Trump wants bodies in voting booths come November

When asked whether states should be prepared for all-mail voting come November, Trump passionately declared no.

"The general election will happen on November 3," Trump said.

Trump said he thinks a lot of people "cheat" with mail-in voting and voiced strong support for voter identification.

"It shouldn't be mail-in voting. It should be — you go to a booth and you proudly display yourself," he said. "You don't send it in the mail, where people pick up, all sort of bad things can happen by the time they signed that, if they signed that, by the time it gets in and is tabulated," he said.

Meeting with energy industry leaders

Crude oil prices have plummetedas a result of the country's lockdown, with gas prices averaging just under $2 a gallon. The drop in demand is coupled with an increasing supply due to a price war between Saudi Arabia and Russia.

Trump met with energy executives Friday afternoon and told reporters they "did discuss the concept of tariffs."

When asked if industry leaders asked him for a bailout, Trump said it was more of a "discussion" than an ask.

"We did discuss the concept of tariffs because, as you know, this was a dispute among a couple of countries that I think they want to be able to get it solved. And they had a dispute. They had a competition, but they want to get it resolved," Trump said, referring to Russia and Saudi Arabia.

Trump said while he believed he could use tariffs as a tool, he ultimately thinks the market will resolve it.

Direct payments slated to come in two weeks

During Thursday's briefing at the White House, Treasury Secretary Steven Mnuchin said his department is working to ensure that eligible taxpayers will receive their first direct payments within two weeks, one week earlier than originally promised.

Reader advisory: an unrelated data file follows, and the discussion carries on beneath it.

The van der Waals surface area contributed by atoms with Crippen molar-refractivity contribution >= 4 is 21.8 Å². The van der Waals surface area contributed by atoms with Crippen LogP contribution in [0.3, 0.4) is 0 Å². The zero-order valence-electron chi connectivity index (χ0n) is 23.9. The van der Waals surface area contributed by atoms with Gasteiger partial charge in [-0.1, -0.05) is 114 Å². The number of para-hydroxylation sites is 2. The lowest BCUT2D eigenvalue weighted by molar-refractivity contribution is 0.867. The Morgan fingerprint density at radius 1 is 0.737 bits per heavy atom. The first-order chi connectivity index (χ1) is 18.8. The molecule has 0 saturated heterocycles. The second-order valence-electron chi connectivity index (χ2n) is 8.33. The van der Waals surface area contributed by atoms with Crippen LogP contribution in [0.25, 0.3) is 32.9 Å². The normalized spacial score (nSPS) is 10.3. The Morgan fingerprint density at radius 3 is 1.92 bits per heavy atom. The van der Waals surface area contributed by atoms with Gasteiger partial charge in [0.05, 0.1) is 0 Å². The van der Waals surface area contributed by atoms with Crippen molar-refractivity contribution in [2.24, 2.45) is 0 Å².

"We're delivering on our commitments," Mnuchin said. "The IRS, which I oversee, within two weeks, the first money will be in people's accounts."

Mnuchin dismissed reports that some relief payments — especially to people who can't accept direct deposits and require paper checks — may take up to 20 weeks to reach some Americans.

"If we don't have your information, you'll have a simple Web portal; you'll upload it," Mnuchin said. "If we don't have that, we'll send you checks in the mail."

Mnuchin was joined by Jovita Carranza, head of the Small Business Administration, who said her team is working around the clock to prioritize getting emergency capital for small businesses suffering as a result of the coronavirus.

"I want to ensure that small businesses all over the country know about the Paycheck Protection Program and how they can benefit from this," Carranza said. "Simply put, the Paycheck Protection Program is to help keep employees on payroll and small businesses open. SBA will forgive the portion of the loan that is used toward job retention and certain other expenses."

Efforts to mitigate the economic toll of shutting down the country comes as the U.S. suffered a net loss of jobs for the first time in nearly a decade. Ten million people filed for unemployment in the last two weeks alone.

President Trump, Vice President Pence and other coronavirus task force members also emphasized the work being done to distribute supplies to hospitals, including ventilators and masks.

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Barbara Sprunt is a producer on NPR's Washington desk, where she reports and produces breaking news and feature political content. She formerly produced the NPR Politics Podcast and got her start in radio at as an intern on NPR's Weekend All Things Considered and Tell Me More with Michel Martin. She is an alumnus of the Paul Miller Reporting Fellowship at the National Press Foundation. She is a graduate of American University in Washington, D.C., and a Pennsylvania native.